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Ryall warns of repeat Whanganui DHB scandal

Tony Ryall MP
National Party Health Spokesman
26 February 2008

Ryall warns of repeat Whanganui DHB scandal

"There is every risk that what happened to Whanganui women could be repeated at other regional hospitals," warns National Party Health spokesman Tony Ryall.

"Last week's official report on sentinel events is further evidence of this widespread risk.

"The Labour Government's total failure to maintain a sufficient health workforce in this country is laid bare in this latest report. The Whanganui medical scandal is not just about a ‘rogue doctor’. It is about how the crisis in the public health system let him operate.”

Mr Ryall is commenting on the Health and Disabilty Commissioner's report about Dr Roman Hasil and the Whanganui DHB.

"While the Whanganui inquiry revolves around the performance of Dr Hasil, it is in fact a symptom of a wider shortage of doctors in hospital services throughout New Zealand.

"Wanganui is not the only regional hospital struggling to maintain doctors. The commissioner says these workforce shortages are ‘endemic’.

The report says the failure to detect Hasil’s blunders arose because his supervisors were grossly overloaded. The commissioner warns of the temptation to cut corners to employ and maintain medical staff without adequate supervision

What will also worry New Zealanders who read this report is that the revelations of Hasil's botched practice at Wanganui did not result from a professional monitoring system, but from the complaint of an individual patient.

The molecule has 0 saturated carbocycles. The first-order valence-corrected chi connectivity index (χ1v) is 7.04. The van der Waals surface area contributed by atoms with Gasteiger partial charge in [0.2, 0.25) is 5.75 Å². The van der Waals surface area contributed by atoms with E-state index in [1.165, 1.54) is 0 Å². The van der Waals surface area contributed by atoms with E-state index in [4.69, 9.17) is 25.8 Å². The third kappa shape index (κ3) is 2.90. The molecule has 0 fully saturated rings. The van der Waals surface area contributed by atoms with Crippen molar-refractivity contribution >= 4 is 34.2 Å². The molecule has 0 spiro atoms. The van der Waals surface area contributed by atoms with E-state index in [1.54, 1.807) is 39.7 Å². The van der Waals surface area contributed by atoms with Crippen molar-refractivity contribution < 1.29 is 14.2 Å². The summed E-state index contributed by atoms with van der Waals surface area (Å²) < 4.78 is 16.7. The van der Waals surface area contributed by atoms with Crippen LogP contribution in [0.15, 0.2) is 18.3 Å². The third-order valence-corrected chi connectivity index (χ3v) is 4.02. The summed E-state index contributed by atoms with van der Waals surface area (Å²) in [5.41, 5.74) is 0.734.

“New Zealanders will be asking why there was no adequate system to deal with staff concerns. In fact, it seems a solitary brave nurse was the only person to regularly raise alarms. These were rejected by the DHB system.

“Yet again Labour has failed to deal with this issue after eight years in office. No one believes they can deal with it now.”

In a speech in August last year, Mr Ryall talked about National's ideas to deal with the quality healthcare issues like those raised in this report and last week's sentinel events report.

“National makes it clear the future lies with stronger clinical governance ... doctors and nurses taking greater responsibility for the performance of each other - and the system - to improve patient care. We cannot afford a culture of silence or neglect within the health professions. The New South Wales concept of regional clinical networks offers a path to safer health services across our provincial communities.

“New Zealanders will be asking how the health budget can increase by $5 billion a year, yet our hospitals are declared by the independent Health Commissioner to be ‘unsafe’ with endemic staff shortages.”


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